After Texassy bon mots and crazy cat lady, I like the bible thumpers who can’t come up with a quote to back them up. “God hates it, it’s in the bible, ‘nuff said!” They are pretty sure anyway, but just can’t point to where at the moment. The mini mad scientists are less enjoyable because they think they know what the sex chromosomes do, but clearly don’t. That actually seems to be most people, so it might be worth advancing the idea of incorporating more genetics in our attempts to educate the public to our condition.

All said and done, yes, I used to get upset reading this crap, but common sense prevailed. It’s a questionable level of commitment to an ideal if you won’t put your name to it. If you can’t sign the note of intent, it is doubtful that you are willing to risk being featured on the evening news for carrying out one of the heinous fantasy actions you like to write about. Even if Hitler came again today, I don’t think we would have another Beer Hall Putsch kicked off in the commentary of a CNN Money interest rate article.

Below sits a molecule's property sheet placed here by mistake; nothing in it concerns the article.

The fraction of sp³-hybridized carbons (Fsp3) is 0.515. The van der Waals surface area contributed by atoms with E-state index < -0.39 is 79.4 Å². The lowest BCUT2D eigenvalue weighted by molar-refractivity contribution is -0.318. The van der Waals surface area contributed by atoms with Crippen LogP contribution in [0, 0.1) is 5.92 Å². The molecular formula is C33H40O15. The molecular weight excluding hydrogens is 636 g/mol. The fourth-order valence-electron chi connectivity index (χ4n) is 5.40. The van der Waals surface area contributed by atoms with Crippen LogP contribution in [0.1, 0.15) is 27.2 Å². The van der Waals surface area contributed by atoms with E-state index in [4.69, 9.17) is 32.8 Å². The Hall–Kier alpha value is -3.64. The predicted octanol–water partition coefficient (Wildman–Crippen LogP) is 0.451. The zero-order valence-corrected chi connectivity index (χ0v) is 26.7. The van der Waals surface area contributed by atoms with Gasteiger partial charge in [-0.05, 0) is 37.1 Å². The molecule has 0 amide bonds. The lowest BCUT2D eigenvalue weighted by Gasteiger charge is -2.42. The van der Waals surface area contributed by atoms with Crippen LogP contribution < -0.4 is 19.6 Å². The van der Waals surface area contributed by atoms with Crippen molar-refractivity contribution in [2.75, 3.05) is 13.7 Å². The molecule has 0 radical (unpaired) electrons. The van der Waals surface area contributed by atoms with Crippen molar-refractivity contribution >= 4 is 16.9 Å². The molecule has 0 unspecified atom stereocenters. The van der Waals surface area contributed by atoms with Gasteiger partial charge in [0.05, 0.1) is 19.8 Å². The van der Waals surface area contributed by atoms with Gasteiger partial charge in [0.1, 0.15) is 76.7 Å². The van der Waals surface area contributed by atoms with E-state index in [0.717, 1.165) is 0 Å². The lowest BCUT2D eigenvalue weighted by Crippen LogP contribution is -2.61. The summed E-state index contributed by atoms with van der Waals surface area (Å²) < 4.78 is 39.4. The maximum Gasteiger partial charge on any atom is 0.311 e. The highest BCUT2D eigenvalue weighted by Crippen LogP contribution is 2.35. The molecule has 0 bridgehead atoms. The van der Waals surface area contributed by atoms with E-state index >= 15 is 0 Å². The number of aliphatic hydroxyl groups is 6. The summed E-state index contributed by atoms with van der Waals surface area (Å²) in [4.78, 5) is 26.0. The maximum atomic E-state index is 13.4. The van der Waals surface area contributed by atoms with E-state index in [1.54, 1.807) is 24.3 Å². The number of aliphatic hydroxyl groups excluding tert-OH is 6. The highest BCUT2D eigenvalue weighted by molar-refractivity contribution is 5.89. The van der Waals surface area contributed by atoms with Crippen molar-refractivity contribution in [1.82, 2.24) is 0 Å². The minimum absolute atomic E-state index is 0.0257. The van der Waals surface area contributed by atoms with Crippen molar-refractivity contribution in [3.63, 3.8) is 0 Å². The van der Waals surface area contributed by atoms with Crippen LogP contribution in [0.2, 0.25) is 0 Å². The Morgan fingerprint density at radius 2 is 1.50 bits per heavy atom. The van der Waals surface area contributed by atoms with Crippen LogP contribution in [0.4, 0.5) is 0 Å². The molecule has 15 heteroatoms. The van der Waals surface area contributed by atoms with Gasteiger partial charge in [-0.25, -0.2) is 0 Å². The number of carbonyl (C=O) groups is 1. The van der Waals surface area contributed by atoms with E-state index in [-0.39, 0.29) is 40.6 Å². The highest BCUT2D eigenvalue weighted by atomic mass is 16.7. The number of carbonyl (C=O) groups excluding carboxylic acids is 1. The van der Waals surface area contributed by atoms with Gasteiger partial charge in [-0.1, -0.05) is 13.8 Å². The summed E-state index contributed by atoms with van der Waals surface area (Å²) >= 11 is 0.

People who do put their name on it are a different story. I do worry about them because they are willing to put their intentions out there, signed, sealed and delivered. Just yesterday I Googled Santorum and it seems he’ll put his name on just about anything. It’s guys like that we have to watch out for.

Baldy Sour (or why I wear a wig)